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World Polio Day: A Story of Success from Nigeria

October 24, 2010

Polio is a virus that causes lifelong paralysis. In the 1980s, polio paralyzed more than 1,000 children every day. Today, the world is almost polio-free, and polio has been eliminated from more than 122 countries. However, the disease remains in about twenty countries and is endemic in four —Nigeria, India, Pakistan, and Afghanistan.

As the world marks World Polio Day on October 24, 2010, UN Foundation Chairman and Founder Ted Turner, President Timothy E. Wirth, and Board Member Andrew Young are visiting Nigeria to meet with government and community leaders to learn firsthand about the power of public-private partnerships aimed at improving children's health and to deliver a message to local leaders that Nigeria must keep up the fight against disease by continuing to leverage the power of modern vaccines.


Last year, Nigeria reduced cases of polio by 99 percent with only eight cases confirmed in 2010, as compared to nearly 400 in the fall of 2009. This success is a result of the critical work of the Council of Amirs, formed by the Sultan of Sokoto and the commitment of government leaders to assure that everyone eligible for a polio vaccine receives one.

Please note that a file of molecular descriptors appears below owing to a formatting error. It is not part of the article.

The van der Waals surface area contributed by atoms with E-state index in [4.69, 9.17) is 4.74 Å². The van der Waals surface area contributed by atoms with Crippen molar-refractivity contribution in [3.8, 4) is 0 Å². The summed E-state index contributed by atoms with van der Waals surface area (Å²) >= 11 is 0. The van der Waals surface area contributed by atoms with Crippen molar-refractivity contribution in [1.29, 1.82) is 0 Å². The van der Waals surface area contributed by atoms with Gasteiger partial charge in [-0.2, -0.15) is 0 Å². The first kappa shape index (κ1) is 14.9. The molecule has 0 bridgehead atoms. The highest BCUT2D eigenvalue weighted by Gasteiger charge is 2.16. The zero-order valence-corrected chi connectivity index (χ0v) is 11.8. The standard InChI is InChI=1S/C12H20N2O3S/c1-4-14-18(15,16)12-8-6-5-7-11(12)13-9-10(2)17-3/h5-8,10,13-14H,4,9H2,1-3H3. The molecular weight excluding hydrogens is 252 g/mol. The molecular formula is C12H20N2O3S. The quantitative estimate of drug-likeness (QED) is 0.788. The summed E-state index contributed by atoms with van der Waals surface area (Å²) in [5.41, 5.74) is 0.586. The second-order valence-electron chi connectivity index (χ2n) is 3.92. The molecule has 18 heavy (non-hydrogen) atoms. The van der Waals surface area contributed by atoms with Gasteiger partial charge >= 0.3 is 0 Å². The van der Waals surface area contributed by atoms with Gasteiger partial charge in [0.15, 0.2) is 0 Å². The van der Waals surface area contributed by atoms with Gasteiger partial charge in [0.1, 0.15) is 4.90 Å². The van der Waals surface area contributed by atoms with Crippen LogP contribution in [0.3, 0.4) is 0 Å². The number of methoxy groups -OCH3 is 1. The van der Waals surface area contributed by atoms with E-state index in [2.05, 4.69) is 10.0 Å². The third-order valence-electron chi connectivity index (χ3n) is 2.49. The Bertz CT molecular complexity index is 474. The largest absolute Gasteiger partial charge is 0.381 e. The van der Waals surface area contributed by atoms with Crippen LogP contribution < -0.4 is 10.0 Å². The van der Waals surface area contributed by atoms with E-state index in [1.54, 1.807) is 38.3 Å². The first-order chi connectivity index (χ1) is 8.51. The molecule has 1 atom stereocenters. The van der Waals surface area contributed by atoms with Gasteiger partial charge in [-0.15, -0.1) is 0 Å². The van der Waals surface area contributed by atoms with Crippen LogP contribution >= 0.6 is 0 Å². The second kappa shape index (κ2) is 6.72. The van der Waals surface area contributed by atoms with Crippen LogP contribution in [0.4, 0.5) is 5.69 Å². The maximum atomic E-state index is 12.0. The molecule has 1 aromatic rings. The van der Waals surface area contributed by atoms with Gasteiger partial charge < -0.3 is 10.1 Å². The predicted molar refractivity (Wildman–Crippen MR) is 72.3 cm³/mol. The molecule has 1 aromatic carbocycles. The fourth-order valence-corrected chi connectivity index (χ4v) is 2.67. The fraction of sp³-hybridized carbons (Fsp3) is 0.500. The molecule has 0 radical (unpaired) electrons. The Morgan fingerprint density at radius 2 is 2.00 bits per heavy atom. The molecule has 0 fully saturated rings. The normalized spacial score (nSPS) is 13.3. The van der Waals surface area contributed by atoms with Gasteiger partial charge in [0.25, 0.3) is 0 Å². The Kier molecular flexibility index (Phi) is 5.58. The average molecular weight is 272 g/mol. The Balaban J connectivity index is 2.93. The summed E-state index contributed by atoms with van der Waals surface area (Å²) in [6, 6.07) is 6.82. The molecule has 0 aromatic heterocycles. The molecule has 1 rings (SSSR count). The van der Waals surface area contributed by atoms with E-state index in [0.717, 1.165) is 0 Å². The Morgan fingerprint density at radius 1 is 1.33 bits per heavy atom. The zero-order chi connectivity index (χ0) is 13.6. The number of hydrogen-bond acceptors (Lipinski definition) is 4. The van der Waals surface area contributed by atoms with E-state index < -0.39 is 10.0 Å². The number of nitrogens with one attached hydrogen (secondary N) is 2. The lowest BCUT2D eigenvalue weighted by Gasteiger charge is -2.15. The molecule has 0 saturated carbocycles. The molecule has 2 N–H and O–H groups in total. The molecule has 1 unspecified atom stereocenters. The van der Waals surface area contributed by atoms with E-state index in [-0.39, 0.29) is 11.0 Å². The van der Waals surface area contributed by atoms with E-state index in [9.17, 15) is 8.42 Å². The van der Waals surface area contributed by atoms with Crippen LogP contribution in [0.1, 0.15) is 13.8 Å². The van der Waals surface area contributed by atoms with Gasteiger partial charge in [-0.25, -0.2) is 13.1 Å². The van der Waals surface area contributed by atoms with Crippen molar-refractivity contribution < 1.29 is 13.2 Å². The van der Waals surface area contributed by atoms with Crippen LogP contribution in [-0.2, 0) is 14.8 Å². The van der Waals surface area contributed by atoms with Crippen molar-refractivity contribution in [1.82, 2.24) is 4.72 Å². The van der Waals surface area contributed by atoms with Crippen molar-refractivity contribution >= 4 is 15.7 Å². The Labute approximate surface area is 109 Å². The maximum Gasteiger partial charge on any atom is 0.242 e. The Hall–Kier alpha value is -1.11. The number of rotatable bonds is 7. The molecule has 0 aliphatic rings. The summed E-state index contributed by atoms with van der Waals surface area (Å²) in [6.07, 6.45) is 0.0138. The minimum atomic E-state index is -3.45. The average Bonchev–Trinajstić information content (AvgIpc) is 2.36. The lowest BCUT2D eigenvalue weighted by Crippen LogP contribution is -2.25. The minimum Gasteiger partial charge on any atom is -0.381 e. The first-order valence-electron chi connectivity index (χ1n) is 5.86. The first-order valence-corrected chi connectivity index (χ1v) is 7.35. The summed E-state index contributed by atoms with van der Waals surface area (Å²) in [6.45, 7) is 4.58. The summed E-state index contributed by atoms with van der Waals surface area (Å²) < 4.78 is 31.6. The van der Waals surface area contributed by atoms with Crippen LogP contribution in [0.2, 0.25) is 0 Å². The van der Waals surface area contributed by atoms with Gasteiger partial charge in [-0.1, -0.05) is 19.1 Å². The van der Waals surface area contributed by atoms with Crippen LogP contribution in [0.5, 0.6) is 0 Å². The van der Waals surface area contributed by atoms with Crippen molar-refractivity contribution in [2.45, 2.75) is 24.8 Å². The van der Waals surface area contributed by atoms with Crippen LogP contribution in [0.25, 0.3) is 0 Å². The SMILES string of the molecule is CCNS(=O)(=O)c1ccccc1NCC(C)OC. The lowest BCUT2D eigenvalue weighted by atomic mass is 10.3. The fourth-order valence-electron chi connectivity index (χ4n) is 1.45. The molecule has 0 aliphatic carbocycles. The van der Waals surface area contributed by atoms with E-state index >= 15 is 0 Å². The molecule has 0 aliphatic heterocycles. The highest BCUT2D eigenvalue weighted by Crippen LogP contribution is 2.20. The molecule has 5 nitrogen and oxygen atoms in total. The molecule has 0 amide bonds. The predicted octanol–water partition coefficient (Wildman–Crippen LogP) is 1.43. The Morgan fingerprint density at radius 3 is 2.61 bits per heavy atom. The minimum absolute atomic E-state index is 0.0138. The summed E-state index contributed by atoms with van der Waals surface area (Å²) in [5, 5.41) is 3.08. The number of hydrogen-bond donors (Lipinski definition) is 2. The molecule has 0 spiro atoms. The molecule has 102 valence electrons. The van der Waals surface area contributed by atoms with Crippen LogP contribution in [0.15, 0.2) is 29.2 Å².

Nigeria will hold a national measles immunization campaign in early 2011. The campaign will also include polio vaccinations and will build on the successful work of the polio eradication efforts to prevent measles deaths. Nigeria's government leads most African countries by financing over two-thirds of costs for measles campaigns.

If you'd like to contribute to making the world truly polio-free, please consider making a donation today.